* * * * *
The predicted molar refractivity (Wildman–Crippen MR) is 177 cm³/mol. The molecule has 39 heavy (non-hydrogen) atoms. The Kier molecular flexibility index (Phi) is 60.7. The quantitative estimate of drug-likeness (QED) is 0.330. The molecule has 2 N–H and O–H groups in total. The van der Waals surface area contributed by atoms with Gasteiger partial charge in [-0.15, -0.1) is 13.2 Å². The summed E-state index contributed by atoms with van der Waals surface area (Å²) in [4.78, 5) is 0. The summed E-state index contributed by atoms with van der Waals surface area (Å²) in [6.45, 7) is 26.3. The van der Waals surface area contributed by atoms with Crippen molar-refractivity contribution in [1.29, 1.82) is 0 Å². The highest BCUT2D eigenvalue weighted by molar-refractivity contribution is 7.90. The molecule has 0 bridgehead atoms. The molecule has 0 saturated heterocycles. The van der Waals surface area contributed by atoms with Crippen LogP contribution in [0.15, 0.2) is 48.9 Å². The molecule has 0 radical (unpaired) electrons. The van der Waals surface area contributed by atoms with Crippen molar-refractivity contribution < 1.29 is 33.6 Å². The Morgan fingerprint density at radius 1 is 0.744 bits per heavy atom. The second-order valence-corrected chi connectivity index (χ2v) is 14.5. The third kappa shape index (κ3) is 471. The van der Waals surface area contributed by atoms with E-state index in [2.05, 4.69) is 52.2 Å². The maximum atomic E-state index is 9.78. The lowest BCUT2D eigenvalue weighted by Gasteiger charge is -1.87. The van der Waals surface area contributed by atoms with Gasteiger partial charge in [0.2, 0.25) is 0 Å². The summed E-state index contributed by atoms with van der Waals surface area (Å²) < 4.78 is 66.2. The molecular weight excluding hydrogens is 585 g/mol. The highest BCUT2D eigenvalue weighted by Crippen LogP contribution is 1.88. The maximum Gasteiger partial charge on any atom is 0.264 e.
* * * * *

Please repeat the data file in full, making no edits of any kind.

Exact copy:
The predicted molar refractivity (Wildman–Crippen MR) is 177 cm³/mol. The molecule has 39 heavy (non-hydrogen) atoms. The Kier molecular flexibility index (Phi) is 60.7. The quantitative estimate of drug-likeness (QED) is 0.330. The molecule has 2 N–H and O–H groups in total. The van der Waals surface area contributed by atoms with Gasteiger partial charge in [-0.15, -0.1) is 13.2 Å². The summed E-state index contributed by atoms with van der Waals surface area (Å²) in [4.78, 5) is 0. The summed E-state index contributed by atoms with van der Waals surface area (Å²) in [6.45, 7) is 26.3. The van der Waals surface area contributed by atoms with Crippen molar-refractivity contribution in [1.29, 1.82) is 0 Å². The highest BCUT2D eigenvalue weighted by molar-refractivity contribution is 7.90. The molecule has 0 bridgehead atoms. The molecule has 0 saturated heterocycles. The van der Waals surface area contributed by atoms with Crippen LogP contribution in [0.15, 0.2) is 48.9 Å². The molecule has 0 radical (unpaired) electrons. The van der Waals surface area contributed by atoms with Crippen molar-refractivity contribution < 1.29 is 33.6 Å². The Morgan fingerprint density at radius 1 is 0.744 bits per heavy atom. The second-order valence-corrected chi connectivity index (χ2v) is 14.5. The third kappa shape index (κ3) is 471. The van der Waals surface area contributed by atoms with E-state index in [2.05, 4.69) is 52.2 Å². The maximum atomic E-state index is 9.78. The lowest BCUT2D eigenvalue weighted by Gasteiger charge is -1.87. The van der Waals surface area contributed by atoms with Gasteiger partial charge in [0.2, 0.25) is 0 Å². The summed E-state index contributed by atoms with van der Waals surface area (Å²) < 4.78 is 66.2. The molecular weight excluding hydrogens is 585 g/mol. The highest BCUT2D eigenvalue weighted by Crippen LogP contribution is 1.88. The maximum Gasteiger partial charge on any atom is 0.264 e.